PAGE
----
When i was 14 my grandfather bought me my first store-bought classic guitar. Then one day he challenged me to play with him at the house of Fado where he usually performed. It went so well that we ended up playing together for 6 or 7 years, until my grandfather retired from his artistic and wood craftsman work life. He is currently 92 years old and still teaches me some fados and lines of portuguese guitar!
In 1999 – while i was performing with my grandfather in these houses of fado – i discovered about producing electronic music through a neighbor friend, and it’s unending composition possibilities with just a simple computer with software, soundcard and speakers. My friend was composing for a few years already and i was stunned with that whole new universe where anything was possible. So during the following years i explored electronic music.
One day i recorded my grandfather playing and played around with the takes, mixing some electronic beats on the computer. I liked the result very much and kept working on the process until i managed to put together enough originally composed tracks (with my own Portuguese Guitar playing) and managed to gather the conditions to put out my debut album “Phado” (2007) as a self-published cd with the support of Thisco and Fonoteca Municipal de Lisboa. The album contains strong references to the master of the portuguese guitar Carlos Paredes, and also my own grandfather. On the electronic side it had influences from Amon Tobin, Aphex Twin, Sofa Surfers, Massive Attack amongst others!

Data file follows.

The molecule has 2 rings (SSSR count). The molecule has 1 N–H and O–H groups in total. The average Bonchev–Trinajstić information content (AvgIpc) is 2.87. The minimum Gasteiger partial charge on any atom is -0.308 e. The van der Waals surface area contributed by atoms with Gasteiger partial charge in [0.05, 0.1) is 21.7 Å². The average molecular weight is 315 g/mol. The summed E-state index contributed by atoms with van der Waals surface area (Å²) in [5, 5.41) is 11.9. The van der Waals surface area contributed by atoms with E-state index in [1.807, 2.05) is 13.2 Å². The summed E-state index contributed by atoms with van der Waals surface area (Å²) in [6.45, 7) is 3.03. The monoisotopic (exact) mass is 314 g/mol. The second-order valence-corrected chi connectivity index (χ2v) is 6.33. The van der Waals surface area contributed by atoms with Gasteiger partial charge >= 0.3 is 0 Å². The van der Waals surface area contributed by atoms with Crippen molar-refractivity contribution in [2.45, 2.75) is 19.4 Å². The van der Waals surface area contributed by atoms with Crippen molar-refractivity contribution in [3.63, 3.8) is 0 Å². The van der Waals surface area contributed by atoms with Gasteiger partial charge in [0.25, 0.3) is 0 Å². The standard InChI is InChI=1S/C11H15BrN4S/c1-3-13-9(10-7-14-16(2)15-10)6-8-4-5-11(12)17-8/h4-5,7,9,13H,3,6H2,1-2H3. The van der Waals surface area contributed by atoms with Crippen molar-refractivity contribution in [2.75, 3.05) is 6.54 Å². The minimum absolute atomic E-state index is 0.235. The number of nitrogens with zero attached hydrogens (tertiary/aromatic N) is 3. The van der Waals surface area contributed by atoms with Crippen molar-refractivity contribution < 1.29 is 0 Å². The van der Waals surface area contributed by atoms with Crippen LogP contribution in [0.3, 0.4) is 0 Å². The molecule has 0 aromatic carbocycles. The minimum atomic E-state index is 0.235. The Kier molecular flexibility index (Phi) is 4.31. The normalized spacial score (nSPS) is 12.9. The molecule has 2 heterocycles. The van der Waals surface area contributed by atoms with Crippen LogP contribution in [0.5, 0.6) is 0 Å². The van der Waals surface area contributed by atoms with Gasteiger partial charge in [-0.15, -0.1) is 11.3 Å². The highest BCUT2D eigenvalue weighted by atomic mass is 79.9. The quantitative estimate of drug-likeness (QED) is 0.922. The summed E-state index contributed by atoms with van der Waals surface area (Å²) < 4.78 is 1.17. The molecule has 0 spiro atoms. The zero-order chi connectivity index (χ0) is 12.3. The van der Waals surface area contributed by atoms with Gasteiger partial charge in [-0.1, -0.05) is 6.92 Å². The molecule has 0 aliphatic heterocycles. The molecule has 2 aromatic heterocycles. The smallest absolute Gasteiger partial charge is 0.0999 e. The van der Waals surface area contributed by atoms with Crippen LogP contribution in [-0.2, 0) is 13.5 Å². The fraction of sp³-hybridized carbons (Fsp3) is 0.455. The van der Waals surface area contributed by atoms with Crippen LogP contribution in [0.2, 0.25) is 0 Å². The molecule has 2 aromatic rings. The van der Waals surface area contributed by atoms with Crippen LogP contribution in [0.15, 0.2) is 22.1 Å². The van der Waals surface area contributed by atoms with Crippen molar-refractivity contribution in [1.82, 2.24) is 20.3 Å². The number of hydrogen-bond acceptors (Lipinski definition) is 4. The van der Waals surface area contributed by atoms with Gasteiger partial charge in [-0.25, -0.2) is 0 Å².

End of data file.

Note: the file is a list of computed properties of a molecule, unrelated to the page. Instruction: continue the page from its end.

What’s your current music setup?
Here is my stage tech ryder.
How do you usually build your tracks? You start with the electronics and then try to figure out some guitar lines to fit them? Or the other way around?
The composing sometimes starts on the Portuguese Guitar, other times it starts on the computer, sometimes it even starts on the classic guitar!
I don’t really like following a strict set of rules and methods while composing / producing. I find them to be somewhat limitative to the free flow creative expression. I often indulge in just trying random things. Ofcourse there is always a limitation to the software you’re using, it’s potential and how well you can use it as a production tool.